I read book reviews on a regular basis, and I mostly read reviews by authors. Ursula Le Guin over at The Guardian is a particular favourite of mine. In a review of Embassytown by China Mieville, she writes: "only the trash forms of science fiction are undemanding and predictable; the good stuff, like all good fiction, is not for lazy minds".
In the March 2003 edition of Believer magazine, book reviewer Heidi Julavits laments that the way we use book reviews has changed as "the book's cultural status has diminished".
People read reviews for numerous reasons, not least of all because books are a rather expensive past-time. Even using deep discount book websites like Fishpond and Book Depository, the cost of the average book still hovers around the $20 mark, and the average avid reader will look at shelling out at least a few hundred dollars a year just on purchasing books.
So readers, therefore, are more likely to buy books that come with a good endorsement from a trusted reviewer. Julavits in her article recounts a PR person telling her that "glossies don't sell books - dailies do".
She talks this up as a positive point, taking it as an indication that, because newspapers have more column inches to spare (this article was written in 2003, at the golden era of the newspaper, before ads started eating into editorial in alarming swathes), that it means there's a certain type of reader who are eager to use reviews as a way to engage books on a critical level.That's not to mention all the usual accoutrements that accompany reading, like attending writers festivals or free reading events at the library, which still has the hidden cost of petrol and commuting time.
A more recent piece at The Atlantic surmises that there are two main problems to book reviewing: that they come from a source, a human being, who come with their own set of biases and unique cultural perceptions, and also, that fiction and poetry reviews are usually written by journalists and not necessarily literature professors or scholars.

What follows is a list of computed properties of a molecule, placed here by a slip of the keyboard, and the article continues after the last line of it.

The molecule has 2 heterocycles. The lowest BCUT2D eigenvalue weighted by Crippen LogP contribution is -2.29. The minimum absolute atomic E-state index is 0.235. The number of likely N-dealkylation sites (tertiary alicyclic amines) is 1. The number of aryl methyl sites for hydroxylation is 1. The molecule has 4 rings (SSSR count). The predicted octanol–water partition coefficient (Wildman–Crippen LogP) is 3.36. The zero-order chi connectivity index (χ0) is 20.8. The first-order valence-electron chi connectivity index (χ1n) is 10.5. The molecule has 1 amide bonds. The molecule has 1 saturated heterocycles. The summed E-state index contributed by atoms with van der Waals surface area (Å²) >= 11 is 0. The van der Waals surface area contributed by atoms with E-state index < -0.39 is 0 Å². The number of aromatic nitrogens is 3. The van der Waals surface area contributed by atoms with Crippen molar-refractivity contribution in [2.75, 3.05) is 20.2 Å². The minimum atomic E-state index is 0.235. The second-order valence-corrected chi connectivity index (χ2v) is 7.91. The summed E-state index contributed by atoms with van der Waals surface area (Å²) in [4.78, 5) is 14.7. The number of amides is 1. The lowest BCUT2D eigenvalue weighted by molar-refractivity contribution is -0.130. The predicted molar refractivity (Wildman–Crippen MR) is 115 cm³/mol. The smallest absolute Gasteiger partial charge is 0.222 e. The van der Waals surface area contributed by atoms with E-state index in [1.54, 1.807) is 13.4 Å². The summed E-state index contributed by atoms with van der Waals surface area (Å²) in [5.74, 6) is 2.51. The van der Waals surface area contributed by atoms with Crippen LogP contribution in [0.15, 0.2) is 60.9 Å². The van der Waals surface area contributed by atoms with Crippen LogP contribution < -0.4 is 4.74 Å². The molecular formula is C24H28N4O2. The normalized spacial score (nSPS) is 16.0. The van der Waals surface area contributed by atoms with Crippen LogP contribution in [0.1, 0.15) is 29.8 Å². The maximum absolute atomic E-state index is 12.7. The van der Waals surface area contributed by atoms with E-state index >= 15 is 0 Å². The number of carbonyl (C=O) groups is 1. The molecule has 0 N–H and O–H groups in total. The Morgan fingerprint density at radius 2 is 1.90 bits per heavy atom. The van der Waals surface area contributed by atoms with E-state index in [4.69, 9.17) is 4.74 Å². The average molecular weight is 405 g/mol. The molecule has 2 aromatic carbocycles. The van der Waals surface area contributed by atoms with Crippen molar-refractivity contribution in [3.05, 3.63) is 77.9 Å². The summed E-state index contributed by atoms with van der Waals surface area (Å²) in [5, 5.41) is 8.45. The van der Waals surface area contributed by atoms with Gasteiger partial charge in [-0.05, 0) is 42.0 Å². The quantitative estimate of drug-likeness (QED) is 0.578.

Now, having read lengthy and heavy academic critique by people like Harold Bloom in my misspent youth, I don't agree that reviewers should come into the job with PhDs in English Lit and a head crammed full of literary theory.
Frankly, using definitive frameworks dreamed up by some fusty professor who's spent his entire life in the ivory tower picking apart the collected works of Chaucer isn't proof of some sort of high intellectualism. Reading should not be relegated to an elitist past-time. It's for everyone, and it must be for everyone if books are to survive and retain any sort of cultural relevancy and value.
So where does book reviewing fit into all this? Well, good reviewers, one of the same ilk as Le Guin, offer a balanced viewpoint. They should be able to put aside their personal preferences and prejudices for the limited space of a review and most importantly, must not be afraid to state the flaws of a book.
In saying that, completely butchering a book with scathing commentary without any sort of constructive criticism for the author or reader is something I also don't agree with. It's easy to be a critic, and to loftily sneer at works by people like Lee Child and Dan Brown as pandering to the masses, yet these are the writers that sell. Sure, they're not writing high literature - and I love literature - but the only reviewers who should review mass fiction should be ones who have a) read a lot of that particular genre and b) have the ability to analyse its merits and flaws based purely on the text.
What do you think are some of the problems with book reviewing?
Shakespeare play causes scores to faint (graphic content)